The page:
Get to know Clayton Bradshaw, our newest AB Newsletter collaborator.
AquaBrew: So Clayton, What brought you to San Marcos? How long have you been around here?
Clayton: I came to San Marcos two years ago to begin working on a Master of Fine Arts in Creative Writing at Texas State. I have one more year left in that endeavor, but I have fallen in love with San Marcos and the river that embodies its culture, so I might stick around after I'm done with school. AquaBrew: What made you start writing? How did this become not only your passion but also your career?
Clayton: After I left the Army, writing became a therapeutic exercise. I read Hemingway in a deep, dark moment of my life and decided that I should pursue this activity that had become central ito my life. I went to school to learn how to share my story, but, now, I have the tools to tell more stories about more subjects. AquaBrew: What kind of stories can we expect from you from this point on?
Clayton: While I have historically focused on veteran experiences (the subject of the book I am writing), I plan on branching out into fantasy and science fiction as I move forward in my career. Currently, I'm developing an idea in my head about a small, community based around a river. It is filled with mermaids and other fantastic creatures that look to preserve the magical flow of the water that gives them life. AquaBrew: Understanding you’re probably an avid reader, what are the three top reads that you feel everyone should do this summer? Clayton: I would have to begin with Karen Russell's Orange World. Karen writes magical realism with a beautifully poetic voice. She is absolutely obsessed with haunting images and ideas. Jennifer DuBois's The Spectators is another one that is well worth the read. Jennifer loves the emergent I character, and she used it here in a book based on a Jerry Springer-type television show. Everyone should pick up Colson Whitehead's The Nickel Boys about two boys navigating Florida in the Jim Crow south. Whitehead won the Pullitzer for his last book, Underground Railroad.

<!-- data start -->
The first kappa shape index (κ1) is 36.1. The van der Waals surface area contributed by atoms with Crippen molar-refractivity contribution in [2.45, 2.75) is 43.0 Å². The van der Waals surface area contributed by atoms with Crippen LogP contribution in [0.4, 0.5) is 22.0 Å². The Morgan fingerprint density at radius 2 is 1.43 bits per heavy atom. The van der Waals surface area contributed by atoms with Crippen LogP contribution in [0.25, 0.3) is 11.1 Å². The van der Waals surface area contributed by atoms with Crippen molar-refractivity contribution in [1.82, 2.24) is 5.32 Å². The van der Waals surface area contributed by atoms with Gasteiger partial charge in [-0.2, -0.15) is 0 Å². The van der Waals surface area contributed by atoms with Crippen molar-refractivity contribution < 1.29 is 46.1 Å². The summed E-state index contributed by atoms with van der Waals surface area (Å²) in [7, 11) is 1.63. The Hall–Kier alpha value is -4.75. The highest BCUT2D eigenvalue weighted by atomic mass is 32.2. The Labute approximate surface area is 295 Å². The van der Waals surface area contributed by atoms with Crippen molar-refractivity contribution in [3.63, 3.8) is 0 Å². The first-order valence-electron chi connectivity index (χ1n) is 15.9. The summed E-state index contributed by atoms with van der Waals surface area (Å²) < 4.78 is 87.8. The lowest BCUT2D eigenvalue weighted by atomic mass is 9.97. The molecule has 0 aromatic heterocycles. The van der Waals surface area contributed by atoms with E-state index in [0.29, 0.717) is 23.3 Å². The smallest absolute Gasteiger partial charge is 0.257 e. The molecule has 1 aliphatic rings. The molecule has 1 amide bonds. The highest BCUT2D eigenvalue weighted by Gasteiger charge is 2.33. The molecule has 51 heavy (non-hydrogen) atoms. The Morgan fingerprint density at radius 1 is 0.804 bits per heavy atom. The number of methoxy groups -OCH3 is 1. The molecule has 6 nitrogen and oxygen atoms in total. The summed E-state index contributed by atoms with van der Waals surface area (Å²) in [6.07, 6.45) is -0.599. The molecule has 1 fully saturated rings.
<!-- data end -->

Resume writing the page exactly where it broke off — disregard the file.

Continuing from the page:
AquaBrew: Writing has definitely changed in the digital age, it seems now that writers must think in a multimedia/Transmedia way, and add other types of media to their articles and stories, do you agree with that statement? Where do you think that your field is heading in the future?
Clayton: Literary mediums have been evolving since spoken poems about mythical heroes reigned supreme in ancient times. The digital age simply provides more opportunity for writers. Developing a following on Twitter has changed the face of the literary establishment. Instagram poets such a Rupi Kaur have dominated book sales in poetry. Freelance work is much easier to come by thanks to the internet. Sites like Medium permit self-publication, while Amazon has made it possible to easily publish books without suffering constant rejection. To be a successful writer able to tell a story, we have to adapt to this changing medium. I've written entire essays on Google Maps. We have also learned to tell a story in 5,000 words instead of 15,000 to adapt to digital magazines. Writing will evolve with technology and social consciousness. We will create choose-your-own-adventure stories that are clickable on twine apps. We will bring the reader in closer through social media while incorporating more visual elements.
AquaBrew: Tell us something interesting about you that most people do not know Clayton: A friend of mine just learned that I make my own barbecue sauce. It's an apple cider barbecue sauce that I like to slap all over ribs when I grill.
AquaBrew: So, What’s your favorite AB brew or dish? Why did you decide to join our newsletter as a new AB reporter?
Clayton: The Austin Street Porter BBQ Burger stands above the rest. I love a good beer-based barbecue sauce, and this one pairs so well with the juicy ground beef in AB burgers. I think that this newsletter is one that highlights the successes of the San Marcos community. AB is a place I like to go when I need a moment to sit and enjoy my food and drink away from the bustle of academic and professional life. I believe in community, so I want to contribute to this in any way possible.